Whether it was partly due to professional hazard (years of rejection, self-imposed seclusion, substance abuse, complex and clandestine personal relationships - some of those dudes make contemporary man look saintly) or they were just plain unlucky, it's curious how many poets through the ages have met an entirely hapless end. I made a list once.
- Euripides, the Greek playwright, was mauled to death by a pack of wild dogs in 406BC.
- According to Pliny the Elder, Athenian poet Aeschylus was killed by a falling tortoise dropped by an eagle in 456BC.
- Italian poet Dante Alighieri fell ill and died just as he completed The Divine Comedy in 1321. Doh.
- Christopher Marlow, rumoured to be an Elizabethan secret agent, was killed in a pub brawl in 1593.
- Sir Francis Bacon died in 1626 of suffocation caused by a severe chill, after stuffing a chicken with snow to test his theory of refrigeration.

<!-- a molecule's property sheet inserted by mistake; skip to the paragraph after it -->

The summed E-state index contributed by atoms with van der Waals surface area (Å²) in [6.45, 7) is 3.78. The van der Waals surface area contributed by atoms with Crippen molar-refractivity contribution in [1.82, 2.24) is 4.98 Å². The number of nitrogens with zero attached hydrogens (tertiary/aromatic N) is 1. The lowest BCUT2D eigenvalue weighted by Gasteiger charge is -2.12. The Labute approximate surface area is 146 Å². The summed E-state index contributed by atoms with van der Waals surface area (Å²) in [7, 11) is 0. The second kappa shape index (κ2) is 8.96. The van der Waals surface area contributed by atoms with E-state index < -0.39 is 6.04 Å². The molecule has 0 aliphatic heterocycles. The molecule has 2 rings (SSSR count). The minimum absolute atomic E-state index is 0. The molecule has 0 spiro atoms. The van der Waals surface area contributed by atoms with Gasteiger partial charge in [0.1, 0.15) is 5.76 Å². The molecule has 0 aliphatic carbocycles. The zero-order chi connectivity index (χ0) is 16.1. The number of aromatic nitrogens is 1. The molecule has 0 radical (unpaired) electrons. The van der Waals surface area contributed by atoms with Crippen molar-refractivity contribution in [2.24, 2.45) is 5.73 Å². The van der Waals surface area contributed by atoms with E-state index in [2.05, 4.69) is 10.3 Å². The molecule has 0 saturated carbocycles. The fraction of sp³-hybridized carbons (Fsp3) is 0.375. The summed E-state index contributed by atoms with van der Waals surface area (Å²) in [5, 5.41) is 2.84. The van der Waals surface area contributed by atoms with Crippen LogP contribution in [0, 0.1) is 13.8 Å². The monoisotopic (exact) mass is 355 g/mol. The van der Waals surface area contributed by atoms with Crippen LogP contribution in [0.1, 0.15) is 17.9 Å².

- Having given away his entire fortune, Leo Tolstoy froze to death in a railway station in 1910.
- WS Gilbert drowned in an English lake trying to save a damsel in distress in 1911.
- In 1932 Hart Crane, a 'pederastic alcoholic' in love with a Danish merchant mariner, drowned himself by jumping off a steamboat into the Gulf of Mexico.
- William Burroughs accidentally killed his wife when he tried to shoot an apple off her head in Mexico in 1951.
- Hilaire Belloc died in 1953 from burns he sustained after stumbling into a fireplace.
- American Surrealist poet Frank O'Hara was killed by an errant beach buggy in 1966.
- Playwright Tennessee Williams was at home in New York when he choked to death on a bottle cap in 1983.
I'm sorry to say this persistent bout of fever has not conceived anything close to a blinding flash of brilliance. All it's produced so far is sweaty hair, a clammy glow and endless spontaneous rounds of rug-up-strip-off-rug-up-strip-off.
And a frustratingly lean word count for this week.
Cautionary Tales for Children by Hilaire Belloc. Hmmm. "Don't stand too close to the flame" ?